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<![CDATA[Influence of learning styles on the practical performance after the four-step basic life support training approach – An observational cohort study]]> https://www.researchpad.co/article/5989db5cab0ee8fa60bdff2e

Background

Learning and training basic life support (BLS)—especially external chest compressions (ECC) within the BLS-algorithm—are essential resuscitation training for laypersons as well as for health care professionals. The objective of this study was to evaluate the influence of learning styles on the performance of BLS and to identify whether all types of learners are sufficiently addressed by Peyton’s four-step approach for BLS training.

Methods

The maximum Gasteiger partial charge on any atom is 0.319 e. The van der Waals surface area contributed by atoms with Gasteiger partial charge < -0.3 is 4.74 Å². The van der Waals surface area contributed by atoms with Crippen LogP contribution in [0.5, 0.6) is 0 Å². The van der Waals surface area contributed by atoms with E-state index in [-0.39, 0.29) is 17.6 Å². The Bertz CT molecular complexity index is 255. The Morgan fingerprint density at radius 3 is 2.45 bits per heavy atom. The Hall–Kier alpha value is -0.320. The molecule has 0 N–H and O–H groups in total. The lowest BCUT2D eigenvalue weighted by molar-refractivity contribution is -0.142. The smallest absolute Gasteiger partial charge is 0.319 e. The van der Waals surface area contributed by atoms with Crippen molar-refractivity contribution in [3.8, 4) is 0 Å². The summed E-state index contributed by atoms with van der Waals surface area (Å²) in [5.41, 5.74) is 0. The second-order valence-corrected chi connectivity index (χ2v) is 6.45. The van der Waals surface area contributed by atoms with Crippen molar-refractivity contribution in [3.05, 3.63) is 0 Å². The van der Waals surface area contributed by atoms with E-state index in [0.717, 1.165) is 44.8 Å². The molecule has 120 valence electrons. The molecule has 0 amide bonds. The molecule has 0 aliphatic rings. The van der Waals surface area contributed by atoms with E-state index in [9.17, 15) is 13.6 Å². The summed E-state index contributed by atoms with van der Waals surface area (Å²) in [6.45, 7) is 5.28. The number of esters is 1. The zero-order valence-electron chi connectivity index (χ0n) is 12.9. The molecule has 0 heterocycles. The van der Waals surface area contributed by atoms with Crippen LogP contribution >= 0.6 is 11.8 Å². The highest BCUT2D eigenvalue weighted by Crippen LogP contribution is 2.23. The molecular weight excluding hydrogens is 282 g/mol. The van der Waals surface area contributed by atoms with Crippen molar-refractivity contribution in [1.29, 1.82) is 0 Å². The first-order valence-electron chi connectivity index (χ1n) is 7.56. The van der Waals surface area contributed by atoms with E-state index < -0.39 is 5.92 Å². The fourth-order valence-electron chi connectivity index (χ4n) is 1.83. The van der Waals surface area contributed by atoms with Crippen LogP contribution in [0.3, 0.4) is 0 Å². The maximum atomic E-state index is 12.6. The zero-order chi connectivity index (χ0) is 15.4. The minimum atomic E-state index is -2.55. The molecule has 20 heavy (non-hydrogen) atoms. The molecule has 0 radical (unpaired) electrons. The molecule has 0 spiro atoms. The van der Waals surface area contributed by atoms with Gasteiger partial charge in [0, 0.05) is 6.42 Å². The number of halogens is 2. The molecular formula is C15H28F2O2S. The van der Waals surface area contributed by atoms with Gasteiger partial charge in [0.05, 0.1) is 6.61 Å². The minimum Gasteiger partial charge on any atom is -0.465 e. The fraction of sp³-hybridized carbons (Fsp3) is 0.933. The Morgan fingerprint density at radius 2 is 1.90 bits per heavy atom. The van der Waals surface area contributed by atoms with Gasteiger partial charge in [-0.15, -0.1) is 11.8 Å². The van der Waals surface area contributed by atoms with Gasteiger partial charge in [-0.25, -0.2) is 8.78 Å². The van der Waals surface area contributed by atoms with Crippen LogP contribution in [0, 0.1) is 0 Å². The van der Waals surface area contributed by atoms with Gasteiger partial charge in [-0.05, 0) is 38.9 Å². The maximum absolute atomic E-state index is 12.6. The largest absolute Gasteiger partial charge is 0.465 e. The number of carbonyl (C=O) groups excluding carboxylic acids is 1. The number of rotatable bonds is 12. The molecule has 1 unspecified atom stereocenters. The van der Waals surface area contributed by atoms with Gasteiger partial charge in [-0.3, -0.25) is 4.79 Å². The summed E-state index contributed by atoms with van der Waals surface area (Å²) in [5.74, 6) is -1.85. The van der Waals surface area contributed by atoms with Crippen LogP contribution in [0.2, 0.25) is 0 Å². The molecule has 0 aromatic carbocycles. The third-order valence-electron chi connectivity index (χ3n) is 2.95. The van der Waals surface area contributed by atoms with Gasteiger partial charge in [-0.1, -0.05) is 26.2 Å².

A study group of first-year medical students (n = 334) without previous medical knowledge was categorized according to learning styles using the German Lernstilinventar questionnaire based on Kolb’s Learning Styles Inventory. Students’ BLS performances were assessed before and after a four-step BLS training approach lasting 4 hours. Standardized BLS training was provided by an educational staff consisting of European Resuscitation Council-certified advanced life support providers and instructors. Pre- and post-intervention BLS performance was evaluated using a single-rescuer-scenario and standardized questionnaires (6-point-Likert-scales: 1 = completely agree, 6 = completely disagree). The recorded points of measurement were the time to start, depth, and frequency of ECC.

Results